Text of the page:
Brisbane City Council's plan to "recycle" about $1 billion in capital to bring forward two big Brisbane road projects has won the praise of one of Queensland's senior infrastructure bodies.
Brisbane City Council has an "in principle" deal with Queensland Motorways to lease the toll operations for the $1.5 billion Legacy Way toll tunnel and the $320 million Go Between Bridge for 50 years.
In return for allowing Queensland Motorways to receive the majority of the toll revenue for 50 years, when Legacy Way opens in early 2015, the council will receive between $1.08 billion and $1.58 billion by 2020.
Council will use $650 million of the money to widen Kingsford Smith Drive to six lanes by 2019 and about $150 million to widen Wynnum Road near Shafston College in 2016.
Roger Black, executive director of Infrastructure Association Queensland, said it was a good move.
"The best value for infrastructure is achieved by recycling capital," Mr Black said.
"And the IAQ would probably encourage more projects like this where there is the opportunity to recycle capital and use that on other projects, because we live in an environment which is capital constrained."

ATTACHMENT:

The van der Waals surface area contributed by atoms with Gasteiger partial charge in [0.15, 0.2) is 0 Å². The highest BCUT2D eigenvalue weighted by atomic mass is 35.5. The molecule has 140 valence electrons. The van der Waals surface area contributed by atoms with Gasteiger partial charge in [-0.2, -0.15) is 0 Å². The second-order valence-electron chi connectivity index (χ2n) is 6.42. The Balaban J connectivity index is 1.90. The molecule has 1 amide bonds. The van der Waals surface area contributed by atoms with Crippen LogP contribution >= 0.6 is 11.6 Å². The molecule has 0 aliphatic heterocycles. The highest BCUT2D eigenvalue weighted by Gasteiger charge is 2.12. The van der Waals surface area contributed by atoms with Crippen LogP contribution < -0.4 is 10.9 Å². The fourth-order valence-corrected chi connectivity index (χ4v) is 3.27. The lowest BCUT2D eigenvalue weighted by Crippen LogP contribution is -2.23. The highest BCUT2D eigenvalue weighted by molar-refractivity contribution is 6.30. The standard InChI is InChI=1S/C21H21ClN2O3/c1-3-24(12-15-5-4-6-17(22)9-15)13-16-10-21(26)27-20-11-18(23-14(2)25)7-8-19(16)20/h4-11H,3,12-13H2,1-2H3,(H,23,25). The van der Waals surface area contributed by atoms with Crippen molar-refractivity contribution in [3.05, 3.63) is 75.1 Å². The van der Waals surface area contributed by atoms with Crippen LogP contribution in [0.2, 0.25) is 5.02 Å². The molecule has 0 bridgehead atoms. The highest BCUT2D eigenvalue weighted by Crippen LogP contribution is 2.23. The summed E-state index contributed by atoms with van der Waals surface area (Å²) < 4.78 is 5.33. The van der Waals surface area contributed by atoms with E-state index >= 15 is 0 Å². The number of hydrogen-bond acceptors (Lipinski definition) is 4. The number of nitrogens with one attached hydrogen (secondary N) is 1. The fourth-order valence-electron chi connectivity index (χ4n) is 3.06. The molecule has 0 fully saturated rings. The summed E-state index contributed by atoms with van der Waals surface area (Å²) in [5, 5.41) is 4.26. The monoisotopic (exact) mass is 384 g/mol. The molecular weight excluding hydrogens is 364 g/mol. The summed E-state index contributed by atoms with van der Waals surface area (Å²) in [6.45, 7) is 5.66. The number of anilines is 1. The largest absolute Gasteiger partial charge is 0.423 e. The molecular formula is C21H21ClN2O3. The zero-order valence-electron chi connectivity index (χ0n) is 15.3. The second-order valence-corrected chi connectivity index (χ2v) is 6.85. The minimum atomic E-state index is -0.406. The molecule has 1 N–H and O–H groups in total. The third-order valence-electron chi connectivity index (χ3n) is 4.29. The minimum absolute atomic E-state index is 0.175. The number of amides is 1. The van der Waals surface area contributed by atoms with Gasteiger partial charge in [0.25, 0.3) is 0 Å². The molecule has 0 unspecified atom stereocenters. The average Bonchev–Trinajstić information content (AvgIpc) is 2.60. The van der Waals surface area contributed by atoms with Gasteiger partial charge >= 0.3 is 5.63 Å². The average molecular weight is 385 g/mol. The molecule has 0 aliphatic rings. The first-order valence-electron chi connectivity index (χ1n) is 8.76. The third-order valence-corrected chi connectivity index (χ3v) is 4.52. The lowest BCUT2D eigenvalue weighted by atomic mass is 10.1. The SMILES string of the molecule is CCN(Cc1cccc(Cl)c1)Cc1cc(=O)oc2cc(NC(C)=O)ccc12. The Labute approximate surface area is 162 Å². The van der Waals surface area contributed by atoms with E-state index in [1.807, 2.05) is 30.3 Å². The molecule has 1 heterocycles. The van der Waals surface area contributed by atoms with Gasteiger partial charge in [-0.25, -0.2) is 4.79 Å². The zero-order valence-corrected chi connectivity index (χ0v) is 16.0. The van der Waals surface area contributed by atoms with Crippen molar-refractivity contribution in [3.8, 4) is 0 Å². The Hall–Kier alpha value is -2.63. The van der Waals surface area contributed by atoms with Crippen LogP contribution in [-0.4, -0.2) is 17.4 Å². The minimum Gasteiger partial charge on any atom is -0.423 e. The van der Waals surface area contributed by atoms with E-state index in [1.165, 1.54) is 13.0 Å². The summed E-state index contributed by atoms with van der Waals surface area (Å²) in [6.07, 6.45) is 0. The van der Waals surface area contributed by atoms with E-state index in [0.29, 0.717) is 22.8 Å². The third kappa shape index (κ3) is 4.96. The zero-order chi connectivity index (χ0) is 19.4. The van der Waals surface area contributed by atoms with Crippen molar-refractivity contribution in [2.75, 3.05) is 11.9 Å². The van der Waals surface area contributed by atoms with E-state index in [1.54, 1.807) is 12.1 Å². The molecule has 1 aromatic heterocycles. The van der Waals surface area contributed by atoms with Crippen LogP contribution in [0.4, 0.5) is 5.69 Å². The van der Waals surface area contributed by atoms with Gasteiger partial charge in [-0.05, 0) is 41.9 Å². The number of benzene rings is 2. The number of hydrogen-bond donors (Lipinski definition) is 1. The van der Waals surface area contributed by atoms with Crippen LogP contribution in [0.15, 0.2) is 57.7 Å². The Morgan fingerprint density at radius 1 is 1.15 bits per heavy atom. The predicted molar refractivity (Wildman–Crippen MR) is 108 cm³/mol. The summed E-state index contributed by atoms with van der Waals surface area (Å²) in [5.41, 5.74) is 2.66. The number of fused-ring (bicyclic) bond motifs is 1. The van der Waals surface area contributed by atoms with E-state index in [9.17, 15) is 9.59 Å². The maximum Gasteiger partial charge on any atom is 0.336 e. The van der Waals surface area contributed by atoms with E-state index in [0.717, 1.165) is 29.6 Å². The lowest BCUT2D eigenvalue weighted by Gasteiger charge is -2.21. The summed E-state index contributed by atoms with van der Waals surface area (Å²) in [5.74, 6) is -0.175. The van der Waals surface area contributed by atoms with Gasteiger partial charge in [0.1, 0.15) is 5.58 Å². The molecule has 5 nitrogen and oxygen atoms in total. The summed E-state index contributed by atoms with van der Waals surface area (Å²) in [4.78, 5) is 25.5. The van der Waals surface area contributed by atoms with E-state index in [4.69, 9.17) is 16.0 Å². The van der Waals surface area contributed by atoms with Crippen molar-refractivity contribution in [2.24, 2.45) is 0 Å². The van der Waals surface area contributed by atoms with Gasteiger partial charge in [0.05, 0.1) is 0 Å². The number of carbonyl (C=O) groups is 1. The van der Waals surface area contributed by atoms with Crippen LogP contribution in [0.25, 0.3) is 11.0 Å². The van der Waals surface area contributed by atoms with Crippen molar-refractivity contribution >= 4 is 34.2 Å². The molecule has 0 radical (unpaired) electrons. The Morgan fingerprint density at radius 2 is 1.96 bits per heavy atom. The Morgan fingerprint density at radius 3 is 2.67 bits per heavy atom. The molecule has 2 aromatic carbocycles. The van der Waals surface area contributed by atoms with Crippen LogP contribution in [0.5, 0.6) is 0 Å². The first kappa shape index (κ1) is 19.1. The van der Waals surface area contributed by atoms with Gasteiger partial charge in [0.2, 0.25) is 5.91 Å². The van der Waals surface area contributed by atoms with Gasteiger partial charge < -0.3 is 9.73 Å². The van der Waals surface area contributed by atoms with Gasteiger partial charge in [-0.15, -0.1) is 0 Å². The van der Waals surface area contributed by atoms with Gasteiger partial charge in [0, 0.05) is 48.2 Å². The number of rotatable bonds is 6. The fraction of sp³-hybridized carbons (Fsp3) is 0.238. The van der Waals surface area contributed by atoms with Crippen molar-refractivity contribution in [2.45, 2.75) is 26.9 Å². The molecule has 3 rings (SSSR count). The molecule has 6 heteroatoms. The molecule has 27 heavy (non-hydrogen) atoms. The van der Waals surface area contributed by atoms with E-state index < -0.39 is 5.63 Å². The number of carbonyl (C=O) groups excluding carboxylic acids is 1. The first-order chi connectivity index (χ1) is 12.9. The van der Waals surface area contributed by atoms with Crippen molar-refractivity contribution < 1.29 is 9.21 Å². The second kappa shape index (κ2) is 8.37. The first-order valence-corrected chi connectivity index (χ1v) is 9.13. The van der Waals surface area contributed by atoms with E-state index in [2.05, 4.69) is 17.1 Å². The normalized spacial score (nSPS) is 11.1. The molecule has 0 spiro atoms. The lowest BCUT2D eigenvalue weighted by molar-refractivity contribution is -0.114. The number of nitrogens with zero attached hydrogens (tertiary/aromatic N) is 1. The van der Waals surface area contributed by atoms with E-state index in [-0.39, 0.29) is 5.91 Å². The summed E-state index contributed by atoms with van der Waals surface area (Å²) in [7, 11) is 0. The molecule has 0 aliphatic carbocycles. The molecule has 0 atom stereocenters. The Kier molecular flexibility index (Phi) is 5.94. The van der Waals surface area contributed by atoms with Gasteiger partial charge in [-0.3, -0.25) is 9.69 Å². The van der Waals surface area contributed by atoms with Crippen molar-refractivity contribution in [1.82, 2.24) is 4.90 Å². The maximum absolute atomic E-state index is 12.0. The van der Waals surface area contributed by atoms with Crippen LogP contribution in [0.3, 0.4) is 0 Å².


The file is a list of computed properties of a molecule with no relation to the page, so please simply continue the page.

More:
Mr Black argued the consortiums had "no control" over traffic forecasts put together during a period of "deal frenzy" between 2006 and 2008.
"I think those transactions were done in a time when there was a real deal frenzy going on, and people were wanting to win deals ahead of anything sensible," he said.
Brisbane's first toll tunnel, the Clem7, went into liquidation in April 2011, while the city's second toll tunnel, the Airport Link, went broke in February 2013.
Mr Black said the way the council had designed Legacy Way had ruled out the construction risk.
The traffic risk is based on two sets of traffic estimates; one prepared by Queensland Motorways and a second, slightly higher set of figures provided by the council.
Under Queensland Motorways estimates, Legacy Way traffic would increase from 16,700 per day when opened in July 2015 to at least 24,500 a day.
However on the council's own projections, traffic would increase from 24,000 per day and increase to 46,100 per day.
Mr Black said the council's estimation sounded like a "sensible number".
"On the face of it those numbers sound a lot more sensible than the numbers that were used on both the Clem7 and the Airport Link," he said.
He said the 50-year lease was appropriate for a large infrastructure project.
"Most infrastructure would need some where beyond 30 years to make it viable," he said.
State and federal governments need to give the council-Queensland Motorways deal the final tick of approval and the full council must approve the decision on July 30.